In this competition, Matthew Treat was perfectly happy placing 291st. In fact, he was happy just to get in the race.
A student in DMU’s physician assistant program and president of his class, Treat was among 26,907 runners to compete in the Boston Marathon in April. In addition to finishing in the top two percent among participants, he did so in two hours, 43 minutes and .03 seconds, shaving nearly 10 minutes off his time at the Des Moines Marathon last October. He also kept a steady pace, running the last five kilometers of the race in about the same time as the first five.
“The Boston Marathon was on my bucket list,” he says. “I wrote my name on my jersey, so it was great to hear people cheering on ‘Matt.'”
Qualifying for the world’s oldest annual marathon is tough, but the experience is unforgettable. The 26.2-mile course begins in rural Hopkinton, MA, then winds through six more towns and cities before Boston.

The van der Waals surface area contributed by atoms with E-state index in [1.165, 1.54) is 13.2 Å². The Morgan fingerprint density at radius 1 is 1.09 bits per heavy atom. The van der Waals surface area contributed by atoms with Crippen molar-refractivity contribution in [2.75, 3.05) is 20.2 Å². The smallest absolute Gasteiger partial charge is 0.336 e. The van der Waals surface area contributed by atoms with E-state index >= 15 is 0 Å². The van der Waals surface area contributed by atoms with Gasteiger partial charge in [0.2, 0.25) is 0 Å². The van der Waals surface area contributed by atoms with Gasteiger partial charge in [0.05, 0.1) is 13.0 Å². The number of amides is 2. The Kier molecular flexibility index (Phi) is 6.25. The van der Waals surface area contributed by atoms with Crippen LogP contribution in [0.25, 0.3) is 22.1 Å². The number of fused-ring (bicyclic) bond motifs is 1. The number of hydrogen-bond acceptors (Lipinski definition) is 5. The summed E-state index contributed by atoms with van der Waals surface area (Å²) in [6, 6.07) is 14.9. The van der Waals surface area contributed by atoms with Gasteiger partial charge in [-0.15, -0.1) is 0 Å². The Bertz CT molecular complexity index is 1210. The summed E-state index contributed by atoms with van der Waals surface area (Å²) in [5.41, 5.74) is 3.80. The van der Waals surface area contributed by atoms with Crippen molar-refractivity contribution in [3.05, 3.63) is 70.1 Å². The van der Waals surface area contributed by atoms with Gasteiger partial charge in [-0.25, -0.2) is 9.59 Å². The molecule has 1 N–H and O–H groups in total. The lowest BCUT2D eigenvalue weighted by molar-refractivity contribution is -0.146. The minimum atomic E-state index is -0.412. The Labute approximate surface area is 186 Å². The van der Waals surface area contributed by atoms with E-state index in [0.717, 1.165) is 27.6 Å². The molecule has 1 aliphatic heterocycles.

“It becomes more and more urban along the route. Near the end, you see the Prudential Building, one of the city’s tallest, so then you know you have two miles left,” Treat says.
Spectators made the race memorable, too. Treat passed partiers at a biker bar, accepted oranges from children and streaked through the so-called “scream tunnel,” a section lined by the women of Wellesley College. He also attempted to take drinks from fans without slowing his pace too much. “That was interesting,” he notes. “I got some Gatorade in my eye.”
At mile 20, Treat met a runner from Poland; they cheered each other over Heartbreak Hill, an 88-foot climb from beginning to end considered the race’s toughest challenge.
“You get to mile 24 and you feel terrible, but you’ve put so much time into it by then,” says Treat, who suffered a number of leg cramps. “After the race, I made the mistake of sitting down. I had to have someone help me up.”
That didn’t change the next item on his bucket list: competing in an Ironman, the grueling competition that combines a 2.4-mile swim, a 112-mile bike race and a 26.2-mile run.
“I like those challenges,” he says. “Medical school gets kind of crazy, so running is also good stress relief.”